Stéphane Apelbaum at Chateau Les Conseillans.

At Chateau Les Conseillans, in Cadillac Côtes de Bordeaux, I tasted some beautiful Merlot-based wines and talked about the future of the grape. Here on the Right Bank of the Garonne, the early-ripening Merlot grape has long dominated, backed up by the other major Bordeaux grapes. But Apelbaum says, as the climate changes, he sees Merlot’s dominance fading.

Thirty-five years ago, he said, Merlot was often harvested fully ripe at levels that led to an alcohol content of about 12.5%. In current vintages, he said, Merlot grapes are being harvested with potential alcohol around 15% or higher. Merlot grapes can be picked even earlier (which many winemakers are already doing), but not too early, or you end up with bitter and unbalanced wines.

This Merlot dynamic is leading some winemakers in these Right Bank regions to focus more on grapes like Cabernet Sauvignon and Malbec, which can ripen more evenly in warmer temperatures. And other, non-traditional grapes may feature more in future red Bordeaux blends. Apelbaum mentioned interest in Tempranillo as an option, given that long-term projections of Bordeaux’s climate start to resemble those of some warmer regions in southern Spain. Other winemakers I spoke with showed interest in Portuguese reds as well.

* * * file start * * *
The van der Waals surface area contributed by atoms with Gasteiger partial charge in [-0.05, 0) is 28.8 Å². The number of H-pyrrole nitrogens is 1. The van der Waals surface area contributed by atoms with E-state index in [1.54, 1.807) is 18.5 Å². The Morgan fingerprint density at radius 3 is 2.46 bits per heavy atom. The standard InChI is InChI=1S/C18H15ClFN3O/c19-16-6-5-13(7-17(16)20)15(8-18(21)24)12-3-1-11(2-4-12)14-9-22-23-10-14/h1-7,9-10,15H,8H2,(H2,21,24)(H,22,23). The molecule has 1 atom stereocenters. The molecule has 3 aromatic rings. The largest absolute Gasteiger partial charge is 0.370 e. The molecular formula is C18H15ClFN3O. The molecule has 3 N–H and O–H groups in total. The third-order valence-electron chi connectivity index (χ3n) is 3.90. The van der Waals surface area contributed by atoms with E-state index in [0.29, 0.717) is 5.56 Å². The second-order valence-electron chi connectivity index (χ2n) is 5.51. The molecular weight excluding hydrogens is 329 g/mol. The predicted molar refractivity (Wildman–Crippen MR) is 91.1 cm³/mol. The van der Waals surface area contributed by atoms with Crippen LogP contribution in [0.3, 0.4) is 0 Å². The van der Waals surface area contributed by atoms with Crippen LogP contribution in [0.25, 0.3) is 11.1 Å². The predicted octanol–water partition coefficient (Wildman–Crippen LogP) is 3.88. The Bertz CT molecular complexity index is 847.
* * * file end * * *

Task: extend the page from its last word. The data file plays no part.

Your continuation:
The changing climate can pose difficulties for winemakers trying to create balanced wines, said Patrick Honnef of Côtes de Castillon’s Chateau Page. But his Merlot-based reds (especially the 2016), showed that fresh, vibrant Merlots are still alive and well. “I would not say there is panic, but a lot of work to do,” Honnef said, adding that he would soon be visiting southern Spain to meet with winemakers and discuss how they’re adapting to climate change.

Even a region with such storied history and winemaking tradition, growers and winemakers will have to evolve and adapt with this new climate reality. At the same time, I found passionate winemakers who want to continue making wines that represent their house’s history, style, and terroir.

“We still have to respect the Bordeaux style,” Apelbaum said. “But we must prepare. We must face this.”